“That first speaking experience dramatically transformed my life. Although it was a relatively small audience, for me it was a big step and one that reinforced for me, that even though I was just one person, I had the capacity to make a difference.”
This year’s festival theme is Dangerous Realities, a term that arose from an address given by Stephen Fry last year in honour of Christopher Hitchens who opened the inaugural festival in 2009.
Festival director and co-curator Danielle Harvey says the festival had been scarily prescient in flagging dangers around government surveillance, surrogacy and gene editing, climate change, and mental illness.
“This year, being the 10th anniversary, the danger is here,” she says. “It’s real, it’s all around us. It’s not something that is coming in the future and many of the things that perhaps five years ago would have seemed slightly sci-fi – genetic engineering, genetic modification, CRISPR – these are being used now and we really need to start to get a handle on the technologies, the politics, the world we are actually living in now and come to grips with reality so we can form a better picture of what the future is going to be. This year is not about soothsaying, it’s not about what might happen, it’s about what is happening.”
Among the 30-plus speakers will be accused whistleblower Edward Snowden, Lindy Chamberlain-Creighton, journalist and moralist Jon Ronson, commentator Roxane Gay, and American political philosopher Michael Sandel.
David Wallace-Wells, whose 2017 brutal portrait of climate change in an essay for New York Magazine was turned into a book, Uninhabitable Earth, will describe the reality of life in Australia’s post-bushfire ‘normal’.
Young climate activist and the author of On Hope, Daisy Jeffrey, said: “We thought we would be first generation to see and feel the worsening impacts of climate change, but this transformation is occurring much faster than originally predicted.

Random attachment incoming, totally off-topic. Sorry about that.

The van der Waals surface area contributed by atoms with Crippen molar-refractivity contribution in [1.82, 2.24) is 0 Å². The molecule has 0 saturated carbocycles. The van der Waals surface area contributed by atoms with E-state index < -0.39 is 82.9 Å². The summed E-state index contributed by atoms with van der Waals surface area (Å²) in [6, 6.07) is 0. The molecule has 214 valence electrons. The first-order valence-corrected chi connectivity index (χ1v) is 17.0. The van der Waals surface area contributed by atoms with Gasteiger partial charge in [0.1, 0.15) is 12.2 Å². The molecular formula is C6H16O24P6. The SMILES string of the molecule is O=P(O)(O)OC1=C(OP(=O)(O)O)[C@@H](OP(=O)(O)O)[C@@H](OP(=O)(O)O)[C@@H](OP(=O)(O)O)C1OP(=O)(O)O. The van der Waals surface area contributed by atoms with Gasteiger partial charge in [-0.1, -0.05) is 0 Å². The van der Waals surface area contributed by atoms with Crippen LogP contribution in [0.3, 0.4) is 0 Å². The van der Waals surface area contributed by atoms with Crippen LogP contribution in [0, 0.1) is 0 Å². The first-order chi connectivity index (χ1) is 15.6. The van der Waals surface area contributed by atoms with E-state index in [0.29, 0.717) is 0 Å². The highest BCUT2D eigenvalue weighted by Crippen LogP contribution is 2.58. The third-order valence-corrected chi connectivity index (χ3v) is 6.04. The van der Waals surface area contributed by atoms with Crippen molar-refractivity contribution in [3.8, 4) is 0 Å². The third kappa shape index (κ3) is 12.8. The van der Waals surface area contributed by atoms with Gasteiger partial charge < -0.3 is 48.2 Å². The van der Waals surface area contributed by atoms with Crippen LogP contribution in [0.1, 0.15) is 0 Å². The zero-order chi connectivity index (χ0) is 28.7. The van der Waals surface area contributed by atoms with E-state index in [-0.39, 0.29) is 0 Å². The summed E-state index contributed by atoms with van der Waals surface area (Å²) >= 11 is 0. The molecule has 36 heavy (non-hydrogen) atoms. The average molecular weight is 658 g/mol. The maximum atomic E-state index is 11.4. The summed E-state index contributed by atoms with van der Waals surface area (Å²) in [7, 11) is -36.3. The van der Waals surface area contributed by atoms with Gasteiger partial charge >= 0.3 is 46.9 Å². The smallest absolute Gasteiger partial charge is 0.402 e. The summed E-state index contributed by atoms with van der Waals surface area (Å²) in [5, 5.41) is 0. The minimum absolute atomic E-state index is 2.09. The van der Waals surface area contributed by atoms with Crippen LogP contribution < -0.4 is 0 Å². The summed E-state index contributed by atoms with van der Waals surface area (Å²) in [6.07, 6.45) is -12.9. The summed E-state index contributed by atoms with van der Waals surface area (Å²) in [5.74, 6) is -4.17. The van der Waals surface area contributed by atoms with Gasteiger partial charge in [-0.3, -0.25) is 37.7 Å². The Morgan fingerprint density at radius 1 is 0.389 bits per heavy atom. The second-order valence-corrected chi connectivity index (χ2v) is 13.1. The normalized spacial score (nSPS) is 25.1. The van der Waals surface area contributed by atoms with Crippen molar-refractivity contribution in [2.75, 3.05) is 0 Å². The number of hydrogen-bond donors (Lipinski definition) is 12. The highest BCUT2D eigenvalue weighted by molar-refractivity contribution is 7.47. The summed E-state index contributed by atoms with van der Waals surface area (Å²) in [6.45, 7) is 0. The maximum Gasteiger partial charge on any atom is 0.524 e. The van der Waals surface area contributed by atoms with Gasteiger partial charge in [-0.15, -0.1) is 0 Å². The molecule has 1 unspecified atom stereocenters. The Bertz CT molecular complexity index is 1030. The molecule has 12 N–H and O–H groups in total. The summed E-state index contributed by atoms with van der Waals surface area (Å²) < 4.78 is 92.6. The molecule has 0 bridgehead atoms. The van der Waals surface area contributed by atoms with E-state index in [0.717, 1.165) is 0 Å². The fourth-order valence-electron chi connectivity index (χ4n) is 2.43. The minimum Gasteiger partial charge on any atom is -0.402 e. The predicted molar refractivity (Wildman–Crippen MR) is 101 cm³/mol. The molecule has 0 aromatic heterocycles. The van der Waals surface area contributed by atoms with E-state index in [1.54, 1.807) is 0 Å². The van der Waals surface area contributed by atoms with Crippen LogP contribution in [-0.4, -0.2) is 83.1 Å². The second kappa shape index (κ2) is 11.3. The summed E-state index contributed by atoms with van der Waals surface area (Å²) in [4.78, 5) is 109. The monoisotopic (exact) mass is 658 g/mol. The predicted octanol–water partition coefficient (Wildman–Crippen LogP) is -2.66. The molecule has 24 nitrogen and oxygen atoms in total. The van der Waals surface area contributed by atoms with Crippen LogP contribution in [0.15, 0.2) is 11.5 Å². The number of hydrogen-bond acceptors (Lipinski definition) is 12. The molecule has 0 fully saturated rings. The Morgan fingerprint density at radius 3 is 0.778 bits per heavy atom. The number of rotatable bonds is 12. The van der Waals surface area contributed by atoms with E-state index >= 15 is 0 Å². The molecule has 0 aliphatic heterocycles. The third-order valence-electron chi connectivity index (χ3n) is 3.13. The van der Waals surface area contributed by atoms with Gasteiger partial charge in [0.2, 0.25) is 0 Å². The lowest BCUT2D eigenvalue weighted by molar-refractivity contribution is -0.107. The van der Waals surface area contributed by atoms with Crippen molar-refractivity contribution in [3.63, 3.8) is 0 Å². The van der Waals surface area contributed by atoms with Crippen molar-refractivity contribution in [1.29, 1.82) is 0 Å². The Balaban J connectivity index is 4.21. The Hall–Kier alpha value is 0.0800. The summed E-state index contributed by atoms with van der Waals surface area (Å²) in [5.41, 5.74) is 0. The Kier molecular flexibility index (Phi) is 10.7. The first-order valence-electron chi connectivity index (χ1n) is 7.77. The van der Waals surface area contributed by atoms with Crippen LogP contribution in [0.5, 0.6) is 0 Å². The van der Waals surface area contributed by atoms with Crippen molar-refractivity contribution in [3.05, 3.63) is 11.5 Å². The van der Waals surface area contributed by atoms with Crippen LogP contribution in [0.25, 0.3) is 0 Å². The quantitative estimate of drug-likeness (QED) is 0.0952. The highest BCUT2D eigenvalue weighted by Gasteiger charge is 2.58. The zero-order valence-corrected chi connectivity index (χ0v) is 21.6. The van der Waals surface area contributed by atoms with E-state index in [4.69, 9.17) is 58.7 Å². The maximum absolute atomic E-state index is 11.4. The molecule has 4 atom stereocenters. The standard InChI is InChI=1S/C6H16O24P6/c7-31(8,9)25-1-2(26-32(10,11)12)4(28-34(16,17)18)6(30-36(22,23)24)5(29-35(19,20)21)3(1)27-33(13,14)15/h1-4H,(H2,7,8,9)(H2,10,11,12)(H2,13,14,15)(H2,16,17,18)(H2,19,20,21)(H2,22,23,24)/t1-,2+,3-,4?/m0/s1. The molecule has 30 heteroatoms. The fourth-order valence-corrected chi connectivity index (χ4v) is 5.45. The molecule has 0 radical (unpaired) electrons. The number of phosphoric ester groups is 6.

“The word ‘change’ implies a shift from one state to another and it fails to capture the severity of the damage being done to Australian people and wildlife by the ongoing series of bushfire, flood, and drought crises. We are in a climate crisis.”
Growing up in the Kimberley, Dylan Storer said he has been surrounded by the results of bad and shortsighted political decisions which caused huge damage and division within his Indigenous community.
“Young people are the ones that will be impacted the most by decisions made today, because of that we have recognised that we need to fight today to make our future stronger.”
Executive director of The Ethics Centre and festival co-founder, Simon Longstaff said: “The world we are making is a reflection of ourselves. The Festival of Dangerous Ideas offers us the chance to look reality in the face and decide if we like what we see.”
FODI runs April 3-5 at Sydney Town Hall.
If you, or someone you know needs support, contact Lifeline, 13 11 14; Kids Helpline, 1800 55 1800 or beyondblue, 1300 22 4636.
Linda Morris is an arts and books writer at The Sydney Morning Herald